• Bridge Ladies

    Bridge Ladies Sometimes I think a meteor could strike the earth and wipe out mankind with the exception of my mother’s Bridge club — Roz, Bea, Bette, Rhoda, and Jackie — five Jewish octogenarians who continue to gather for lunch and Bridge on Mondays as they have for over fifty years. When I set out to learn about the women behind the matching outfits and accessories, I never expected to fall in love with them. This is the story of the ladies, their game, and most of all the ragged path that led me back to my mother.
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How About Me Not Blaming You for Everything

 

11061_cobb_salad_600When I was a young editor and it was my  mandate to take agents out to lunch, I found the whole thing really daunting. It was worse than a blind date, though somehow like a blind date. But the worst was when a famous agent asked me to come see her near her office in the upper east side. It was a huge trek. When I finally got there, the agent was already in a booth. I sat down and she handed me a menu. I could tell I was meant to decide on something quickly, only just then I looked at her because I thought she was crying. She put her head in her hands and said, “If I have to eat another cobb salad, I’m going to kill myself.”

What do you say to that?

14 Responses

  1. Order the salmon?

  2. I wonder what the hungry homeless woman standing outside the restaurant would say to that…

    Seems like agents can get jaded after awhile, like any other profession.

  3. if cobb salad is the drug of choice, i’ve gotta ask, “what else you got?”

  4. Eating with someone I don’t know has always been a little weird for me. I met an author for lunch for the first time, and all I could worry about is whether I had food stuck in my teeth.

    What do you say to that…? Well, I like what the editor said – what an ice breaker! I’d have replied back, “let’s have a liquid lunch,” and I would have proceeded to order a vodka and cranberry juice. Talk about fun times then! Woohoo!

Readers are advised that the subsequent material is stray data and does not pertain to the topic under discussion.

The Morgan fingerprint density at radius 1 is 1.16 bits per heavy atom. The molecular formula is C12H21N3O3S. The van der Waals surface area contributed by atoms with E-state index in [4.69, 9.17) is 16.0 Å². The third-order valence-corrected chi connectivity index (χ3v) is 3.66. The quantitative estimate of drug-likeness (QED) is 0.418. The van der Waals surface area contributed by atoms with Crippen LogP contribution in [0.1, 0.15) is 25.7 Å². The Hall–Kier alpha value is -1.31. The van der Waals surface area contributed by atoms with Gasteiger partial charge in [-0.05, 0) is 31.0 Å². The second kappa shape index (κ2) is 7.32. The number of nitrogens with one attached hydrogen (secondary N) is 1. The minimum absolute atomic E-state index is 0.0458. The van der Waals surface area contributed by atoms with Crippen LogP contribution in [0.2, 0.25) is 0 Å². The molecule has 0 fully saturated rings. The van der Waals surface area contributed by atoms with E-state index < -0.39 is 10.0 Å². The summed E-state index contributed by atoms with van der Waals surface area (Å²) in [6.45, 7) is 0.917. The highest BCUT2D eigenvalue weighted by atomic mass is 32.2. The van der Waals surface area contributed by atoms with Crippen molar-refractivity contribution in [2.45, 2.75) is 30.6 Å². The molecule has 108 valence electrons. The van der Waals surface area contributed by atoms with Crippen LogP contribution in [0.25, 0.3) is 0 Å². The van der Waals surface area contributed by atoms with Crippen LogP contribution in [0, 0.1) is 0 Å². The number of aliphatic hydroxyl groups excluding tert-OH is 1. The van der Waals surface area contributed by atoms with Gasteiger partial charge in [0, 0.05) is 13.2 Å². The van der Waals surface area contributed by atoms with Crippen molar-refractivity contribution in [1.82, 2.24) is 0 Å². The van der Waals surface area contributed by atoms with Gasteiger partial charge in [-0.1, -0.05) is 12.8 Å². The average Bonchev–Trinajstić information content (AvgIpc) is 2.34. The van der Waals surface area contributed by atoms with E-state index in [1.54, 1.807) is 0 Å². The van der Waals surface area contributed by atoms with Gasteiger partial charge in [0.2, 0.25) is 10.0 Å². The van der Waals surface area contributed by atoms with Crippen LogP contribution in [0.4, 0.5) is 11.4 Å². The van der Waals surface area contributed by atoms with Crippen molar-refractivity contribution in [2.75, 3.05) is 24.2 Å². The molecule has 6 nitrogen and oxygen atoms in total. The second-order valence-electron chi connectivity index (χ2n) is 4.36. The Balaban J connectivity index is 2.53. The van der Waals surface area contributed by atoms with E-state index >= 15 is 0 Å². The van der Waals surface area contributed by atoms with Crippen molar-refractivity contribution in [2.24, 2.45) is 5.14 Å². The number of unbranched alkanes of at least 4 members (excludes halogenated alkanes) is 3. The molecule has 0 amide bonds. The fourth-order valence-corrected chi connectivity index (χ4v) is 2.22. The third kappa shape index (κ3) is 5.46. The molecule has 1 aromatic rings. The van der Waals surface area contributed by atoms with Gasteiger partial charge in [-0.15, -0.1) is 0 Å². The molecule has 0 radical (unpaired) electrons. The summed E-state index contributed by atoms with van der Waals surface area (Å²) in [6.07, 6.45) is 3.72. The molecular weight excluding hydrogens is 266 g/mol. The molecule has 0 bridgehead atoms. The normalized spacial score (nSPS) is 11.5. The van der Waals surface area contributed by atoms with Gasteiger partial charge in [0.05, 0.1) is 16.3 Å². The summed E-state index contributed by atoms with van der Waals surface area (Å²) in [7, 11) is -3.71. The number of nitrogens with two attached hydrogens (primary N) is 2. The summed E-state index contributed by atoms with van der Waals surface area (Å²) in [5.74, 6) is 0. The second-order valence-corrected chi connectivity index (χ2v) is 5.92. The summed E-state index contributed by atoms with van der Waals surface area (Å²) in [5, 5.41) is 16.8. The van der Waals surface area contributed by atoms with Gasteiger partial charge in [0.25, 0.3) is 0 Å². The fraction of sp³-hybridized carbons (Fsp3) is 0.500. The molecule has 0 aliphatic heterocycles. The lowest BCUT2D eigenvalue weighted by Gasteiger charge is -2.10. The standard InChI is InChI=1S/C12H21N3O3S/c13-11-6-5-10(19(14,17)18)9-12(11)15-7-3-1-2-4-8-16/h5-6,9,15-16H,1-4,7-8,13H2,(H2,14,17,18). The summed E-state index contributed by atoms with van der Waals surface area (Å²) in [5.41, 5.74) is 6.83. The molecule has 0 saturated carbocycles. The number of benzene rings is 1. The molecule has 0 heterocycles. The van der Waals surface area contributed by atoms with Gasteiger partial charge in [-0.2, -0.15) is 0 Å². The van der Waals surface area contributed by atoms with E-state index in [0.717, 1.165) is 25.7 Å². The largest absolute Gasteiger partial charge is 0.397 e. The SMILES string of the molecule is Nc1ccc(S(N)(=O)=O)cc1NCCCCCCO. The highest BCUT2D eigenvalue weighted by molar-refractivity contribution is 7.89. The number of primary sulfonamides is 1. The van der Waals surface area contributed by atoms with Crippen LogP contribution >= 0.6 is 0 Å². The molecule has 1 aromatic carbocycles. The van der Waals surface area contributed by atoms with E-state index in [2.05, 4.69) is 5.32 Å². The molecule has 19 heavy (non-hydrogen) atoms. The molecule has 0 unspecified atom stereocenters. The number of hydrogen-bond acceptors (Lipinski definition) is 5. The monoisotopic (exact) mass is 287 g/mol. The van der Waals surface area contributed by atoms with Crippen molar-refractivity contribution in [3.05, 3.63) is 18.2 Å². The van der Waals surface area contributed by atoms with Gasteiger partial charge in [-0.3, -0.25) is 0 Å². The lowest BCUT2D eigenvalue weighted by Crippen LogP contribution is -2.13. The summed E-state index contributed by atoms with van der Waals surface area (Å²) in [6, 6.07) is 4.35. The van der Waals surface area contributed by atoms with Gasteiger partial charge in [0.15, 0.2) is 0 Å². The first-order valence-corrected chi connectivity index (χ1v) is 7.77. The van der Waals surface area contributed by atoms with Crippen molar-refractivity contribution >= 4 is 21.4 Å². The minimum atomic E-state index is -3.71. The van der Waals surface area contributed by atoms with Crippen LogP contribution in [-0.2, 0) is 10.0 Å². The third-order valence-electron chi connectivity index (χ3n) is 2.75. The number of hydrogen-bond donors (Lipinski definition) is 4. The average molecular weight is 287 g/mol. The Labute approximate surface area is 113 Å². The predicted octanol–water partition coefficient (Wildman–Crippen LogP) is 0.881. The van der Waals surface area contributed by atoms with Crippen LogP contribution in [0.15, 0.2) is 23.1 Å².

Seems to me she was conveying to you she might have had the exact same feeling about those lunches. What I want to know – are you friends with her today? I.e., after that lunch…did you stay in touch, or is she even an editor anymore or was that comment the signal, I’ve had enough of this shit?

  5. Rough day?

  6. “We’ll have the petite fillets. Medium rare. Carrots – not potatoes. Bring a bottle the house red — as long as it won’t take off any varnish if it gets on the table. Tell the kitchen not to rush those steaks out here. We’d take the wine right away, though.”

    We’re good in crisis. We’re complete shits in smooth sailing water, though. Complete shits.

  7. Poor darling. I would have encouraged her to order the day’s special and an adult beverage. Meals are to be celebrated.

  8. If it were me, back then, young, naive, hopeful and invested in the concept of future, I would have been nonconfrontational, said nothing or tittered meekly.

    But oh how life has intervened. And so I today I would think, What’s got you? What bee in your bonnet, stick up your ass? So life’s been shitty, you’re bored, divorced, your kids haven’t done anything with their lives, you’re tired, drained. I might indulge her, wax compassionate.

    But she was grossly unprofessional to a young person starting out.

  9. Volunteer to eat the salad just this one time and tell her to eat dessert.

  10. I’d say, “Go ahead.”
    Then I’d leave.

  11. “That’s too bad. What would you really like to have?”

  12. I have two books you need to buy. Truly. And lunch is on me.

  13. ‘The Caesar gives me a crushing sense of Weltschmerz and the Thai beef salad makes me curse my ancestors, but I’m willing to take one for the team if you are, Buttercup?’

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